Iten M.,ZHAW Zurich University of Applied Sciences | Weibel R.,ZHAW Zurich University of Applied Sciences | Konig I.,ZHAW Zurich University of Applied Sciences | Beckbissinger R.,Hamilton Bonaduz AG | And 6 more authors.
JALA - Journal of the Association for Laboratory Automation | Year: 2010

Robotic liquid-handling systems can be equipped with disposable pipetting tips or fixed reusable pipetting tips. The use of disposable tips is perceived as the best option to avoid carry over (CO) of analyte from sample to sample. We recently developed standardized CO test procedures that allow precise and reproducible quantification of CO for fixed reusable tips. We used these test procedures to reduce CO of the analytes fluorescein, IgG, and hepatitis B surface antigen (HBsAg) to minimal levels. Variations of washing intensity, using water as a washing solution, did not lower CO below acceptable target levels. These target levels would preclude a false-positive detection of IgG and HBsAg in human serum when a negative sample is measured subsequent to a sample with a high analyte concentration. We therefore integrated a decontamination step into the washing procedure. Screening of 12 decontamination solutions showed that sodium hypochlorite solution was very efficient in reducing CO. Optimization led to a final washing routine in which tips are exposed for 0.2. s to 0.17. M NaOCl and subsequently rinsed with 2. mL of water to remove any remaining decontaminant solution. The washing procedure only takes 15. s and is thus suitable for high-throughput applications. The procedure was able to lower CO of IgG and HBsAg in human sera below relevant levels. The decontamination step with hypochlorite can easily be integrated into different liquid-handling systems and is likely to be effective against CO of most proteins and peptides. © 2010 Society for Laboratory Automation and Screening.

Weibel R.,ZHAW Zurich University of Applied Sciences | Iten M.,ZHAW Zurich University of Applied Sciences | Konig I.,ZHAW Zurich University of Applied Sciences | Beckbissinger R.,Hamilton Bonaduz AG | And 6 more authors.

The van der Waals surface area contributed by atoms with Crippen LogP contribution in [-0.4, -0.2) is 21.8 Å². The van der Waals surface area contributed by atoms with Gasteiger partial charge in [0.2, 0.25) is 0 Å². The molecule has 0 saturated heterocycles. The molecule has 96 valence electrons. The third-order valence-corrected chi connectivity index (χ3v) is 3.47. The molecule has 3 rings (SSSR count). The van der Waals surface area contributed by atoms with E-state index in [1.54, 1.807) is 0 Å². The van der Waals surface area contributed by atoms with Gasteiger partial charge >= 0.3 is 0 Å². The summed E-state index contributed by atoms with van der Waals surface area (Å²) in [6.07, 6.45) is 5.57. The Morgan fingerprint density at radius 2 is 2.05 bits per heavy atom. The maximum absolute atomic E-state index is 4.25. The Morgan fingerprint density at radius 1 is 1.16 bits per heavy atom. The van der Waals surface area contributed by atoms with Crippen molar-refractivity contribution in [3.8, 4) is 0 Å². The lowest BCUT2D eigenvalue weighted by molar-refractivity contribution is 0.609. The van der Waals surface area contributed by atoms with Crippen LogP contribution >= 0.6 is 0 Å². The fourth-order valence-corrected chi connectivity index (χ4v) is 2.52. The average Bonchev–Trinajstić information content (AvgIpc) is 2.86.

JALA - Journal of the Association for Laboratory Automation | Year: 2010

Robotic liquid-handling systems using fixed reusable pipetting tips are used not only in fully integrated in vitro clinical diagnostic analyzers, but also in open platform robotic liquid-handling systems. These are not confined to particular diagnostic assays, as customers adapt a large variety of assays on these platforms. One major problem with the use of fixed, reusable tips is the carry over (CO) of analyte from sample to sample. Despite widespread use of fixed tips in open platform systems, systematic studies on procedures to quantify CO for analytes other than nucleic acids are missing. In a consortium with three liquid-handling system suppliers and one coating specialist, we developed test procedures for the quantification of CO. The procedures were standardized and tested with the analytes fluorescein, immunoglobulin G, and hepatitis B surface antigen as model substances for small organic molecules, antibodies, and complex biomolecules. The test procedures allow the reproducible quantification of the CO with intra- and interassay precisions of less than 6% coefficient of variation. They were used to investigate the effect of different tip coatings on the CO of the three analytes. Fluoropolymers, inorganic-organic nanocomposites, sodium-silicate glass, titanium dioxide, and silicone resins, which are used in special applications, showed only small differences in CO. The CO test procedures can be easily transferred to different liquid-handling systems and used with different analytes. © 2010 Society for Laboratory Automation and Screening.